How Narcissists are Made

How Narcissists are Made

Keep in mind that not everyone who experiences what I’m about to describe becomes a narcissist. However, these characteristics are always present in what created the narcissist. I am not defending narcissists - the point is to show how they developed their characteristics.

Kenny Weiss
Kenny Weiss

There is much confusion surrounding narcissists and what makes a narcissist in the modern-day. Keep in mind that not everyone who experiences what I’m about to describe becomes a narcissist - everyone creates their own process to cope and survive. However, these characteristics are always present in what created the narcissist. I am not defending narcissists - the point is to show how they developed their characteristics.

  1. Adverse childhood experiences. There’s always neglect, abuse, abandonment. The attachment style in their childhood is chaotic and insecure. The parents could have been neglectful, over-protective, “helicopter” parents, and more. Overprotective parents lead to children being unable to regulate their emotions. Narcissists could have had entitled parents. Instead, the parents feel so worthless inside that they cannot bear their children experiencing anything negative, leading to narcissism. A great example is the recent college admissions scandal - this type of parenting can have serious negative effects on the children.
  2. Conditional love. If the child only has value if they do something that makes mom and dad feel good about themselves, narcissism can very likely develop.
  3. They were spoiled. Spoiling a child is not loving a child - it is essentially abandoning the child. The spoiled child never learns disappointment or how to regulate emotions. We want the child to make mistakes when they are young when the mistakes are just bruised knees. Spoiling is deprivation. Oftentimes, the parents will continue to enable the behavior into early adulthood and beyond.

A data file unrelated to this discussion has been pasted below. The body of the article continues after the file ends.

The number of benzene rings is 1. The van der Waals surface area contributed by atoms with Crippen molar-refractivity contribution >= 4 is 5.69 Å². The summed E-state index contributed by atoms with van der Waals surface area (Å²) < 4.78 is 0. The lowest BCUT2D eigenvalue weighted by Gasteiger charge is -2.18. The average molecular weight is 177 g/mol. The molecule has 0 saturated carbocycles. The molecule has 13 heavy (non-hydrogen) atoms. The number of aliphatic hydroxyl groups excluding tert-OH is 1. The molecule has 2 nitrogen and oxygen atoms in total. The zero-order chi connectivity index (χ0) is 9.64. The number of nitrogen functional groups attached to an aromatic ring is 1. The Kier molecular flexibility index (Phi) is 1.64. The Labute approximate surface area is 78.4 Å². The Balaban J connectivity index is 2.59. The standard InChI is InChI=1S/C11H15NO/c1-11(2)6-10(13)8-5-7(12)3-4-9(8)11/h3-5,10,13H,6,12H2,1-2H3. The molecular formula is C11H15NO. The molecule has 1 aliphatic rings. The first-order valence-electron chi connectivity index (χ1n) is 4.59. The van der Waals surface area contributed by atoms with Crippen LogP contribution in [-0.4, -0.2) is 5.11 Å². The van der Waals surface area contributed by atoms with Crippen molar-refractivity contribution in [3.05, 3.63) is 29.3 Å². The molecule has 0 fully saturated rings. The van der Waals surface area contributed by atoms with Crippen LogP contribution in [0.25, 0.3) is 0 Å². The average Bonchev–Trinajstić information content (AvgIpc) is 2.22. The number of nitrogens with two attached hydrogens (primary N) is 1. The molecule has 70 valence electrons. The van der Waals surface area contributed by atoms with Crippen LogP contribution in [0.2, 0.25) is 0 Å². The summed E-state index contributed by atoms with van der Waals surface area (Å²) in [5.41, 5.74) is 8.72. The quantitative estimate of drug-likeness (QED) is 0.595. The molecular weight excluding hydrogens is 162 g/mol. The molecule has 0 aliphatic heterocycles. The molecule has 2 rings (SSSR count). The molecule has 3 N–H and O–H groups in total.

4. Social media. It’s becoming the new (external) way we validate ourselves.
  5. The parents were narcissists. A child will model what their parents do, so they are far more likely to become narcissistic if they grow up with narcissistic parents.

Each child responds differently, so children from the same adverse household may not all become narcissists. It’s the same with habits and addictions present in households. We all develop our own unique, dysfunctional coping skills and solutions to adverse childhoods.

There is an overwhelming collective denial in a society where many people think their childhood was “perfect.” That would mean your parents made zero mistakes - it’s impossible. We are all perfectly imperfect, and we all make mistakes as parents. Every single one of us has experienced adverse childhood experiences. Don’t blame or hate your parents - acknowledge and accept the truth. Nobody escapes childhood without pain. Nobody.


The final thing to touch on: genetics. While genetics can be a factor, genetics do not determine narcissism. In his groundbreaking research on genetics, Dr. Bruce Lipton pointed out that only three disorders or diseases can 100% be determined by genetics without any external factors, and narcissism is certainly not one. Genes are only activated when something triggers them in their environment. The emotional environment that the individual was raised in is the most important. If there’s a genetic predisposition in the family history for narcissism, but the parents don’t “turn it on” with their parenting style and emotional condition, the child will not become a narcissist. It’s like this with many other genetic ailments, like cancer.

What creates a narcissist is nearly always childhood and parenting. This is not to blame parents, but please remember: none of us have been raised by Jesus. We don’t blame our parents, but we accept the reality that they were perfectly imperfect. We must admit that and do the work to overcome it to reach our full potential.

Narcissist